WILMINGTON, Del. (AP) -- President-elect Joe Biden has unveiled a $1.9 trillion coronavirus plan to end “a crisis of deep human suffering” by speeding up vaccines and pumping out financial help to those struggling with the pandemic's prolonged economic fallout.
Called the “American Rescue Plan,” the legislative proposal would meet Biden's goal of administering 100 million vaccines by the 100th day of his administration, and advance his objective of reopening most schools by the spring. On a parallel track, it delivers another round of aid to stabilize the economy while the public health effort seeks the upper hand on the pandemic.
“We not only have an economic imperative to act now — I believe we have a moral obligation,” Biden said in a nationwide address Thursday. At the same time, he acknowledged that his plan “does not come cheaply.”
Biden proposed $1,400 checks for most Americans, which on top of $600 provided in the most recent COVID-19 bill would bring the total to the $2,000 that Biden has called for. It would also extend a temporary boost in unemployment benefits and a moratorium on evictions and foreclosures through September.
And it shoehorns in long-term Democratic policy aims such as increasing the minimum wage to $15 an hour, expanding paid leave for workers, and increasing tax credits for families with children. The last item would make it easier for women to go back to work, which in turn would help the economy recover.
The political outlook for the legislation remained unclear. In a joint statement, House Speaker Nancy Pelosi and Senate Democratic leader Chuck Schumer praised Biden for including liberal priorities, saying they would move quickly to pass it after Biden takes office next Wednesday. But Democrats have narrow margins in both chambers of Congress, and Republicans will push back on issues that range from increasing the minimum wage to providing more money for states, while demanding inclusion of their priorities, such as liability protection for businesses.
“Remember that a bipartisan $900 billion #COVID19 relief bill became law just 18 days ago,” tweeted Sen. John Cornyn, R-Texas. But Biden says that was only a down payment, and he promised more major legislation next month, focused on rebuilding the economy.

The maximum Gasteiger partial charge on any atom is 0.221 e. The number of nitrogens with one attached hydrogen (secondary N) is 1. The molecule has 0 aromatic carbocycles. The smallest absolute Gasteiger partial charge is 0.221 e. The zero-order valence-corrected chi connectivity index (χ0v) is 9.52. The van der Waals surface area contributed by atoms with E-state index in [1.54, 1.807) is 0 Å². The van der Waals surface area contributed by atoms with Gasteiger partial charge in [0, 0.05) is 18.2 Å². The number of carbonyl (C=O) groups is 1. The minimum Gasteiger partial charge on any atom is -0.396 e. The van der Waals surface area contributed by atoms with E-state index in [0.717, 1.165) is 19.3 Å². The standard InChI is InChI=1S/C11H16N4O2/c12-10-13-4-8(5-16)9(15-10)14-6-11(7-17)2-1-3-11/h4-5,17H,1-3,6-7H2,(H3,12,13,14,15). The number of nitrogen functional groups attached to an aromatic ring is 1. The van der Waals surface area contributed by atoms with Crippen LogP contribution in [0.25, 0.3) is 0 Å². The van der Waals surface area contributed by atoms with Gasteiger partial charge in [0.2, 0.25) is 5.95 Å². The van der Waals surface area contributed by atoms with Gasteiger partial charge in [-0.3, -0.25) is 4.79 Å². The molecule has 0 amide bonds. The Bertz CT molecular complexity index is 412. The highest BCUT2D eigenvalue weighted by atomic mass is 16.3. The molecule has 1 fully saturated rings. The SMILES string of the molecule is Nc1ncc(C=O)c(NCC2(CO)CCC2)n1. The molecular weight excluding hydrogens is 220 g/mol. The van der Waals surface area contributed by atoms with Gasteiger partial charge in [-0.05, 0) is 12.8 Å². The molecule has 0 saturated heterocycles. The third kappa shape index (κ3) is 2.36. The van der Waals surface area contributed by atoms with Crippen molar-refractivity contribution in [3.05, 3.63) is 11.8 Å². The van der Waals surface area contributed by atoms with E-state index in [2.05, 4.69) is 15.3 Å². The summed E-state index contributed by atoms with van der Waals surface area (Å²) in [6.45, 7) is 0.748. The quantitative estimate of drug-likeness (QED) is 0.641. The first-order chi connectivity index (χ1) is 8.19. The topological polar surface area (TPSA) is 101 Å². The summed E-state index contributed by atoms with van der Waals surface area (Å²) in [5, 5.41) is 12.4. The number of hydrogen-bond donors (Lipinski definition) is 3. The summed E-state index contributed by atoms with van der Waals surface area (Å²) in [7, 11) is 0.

“The crisis of deep human suffering is in plain sight, and there's not time to waste," Biden said. “We have to act and we have to act now.”
Still, he sought to manage expectations. “We're better equipped to do this than any nation in the world," he said. “But even with all these small steps, it's going to take time.”
His relief bill would be paid for with borrowed money, adding to trillions in debt the government has already incurred to confront the pandemic. Aides said Biden will make the case that the additional spending and borrowing is necessary to prevent the economy from sliding into an even deeper hole. Interest rates are low, making debt more manageable.
Biden has long held that economic recovery is inextricably linked with controlling the coronavirus.
That squares with the judgment of the U.S. Chamber of Commerce, the most powerful business lobbying group and traditionally an adversary of Democrats. “We must defeat COVID before we can restore our economy and that requires turbocharging our vaccination efforts,” the Chamber said in a statement Thursday night that welcomed Biden's plan but stopped short of endorsing it.
The plan comes as a divided nation is in the grip of the pandemic's most dangerous wave yet. So far, more than 385,000 people have died of COVID-19 in the U.S. And government numbers out Thursday reported a jump in weekly unemployment claims, to 965,000, a sign that rising infections are forcing businesses to cut back and lay off workers.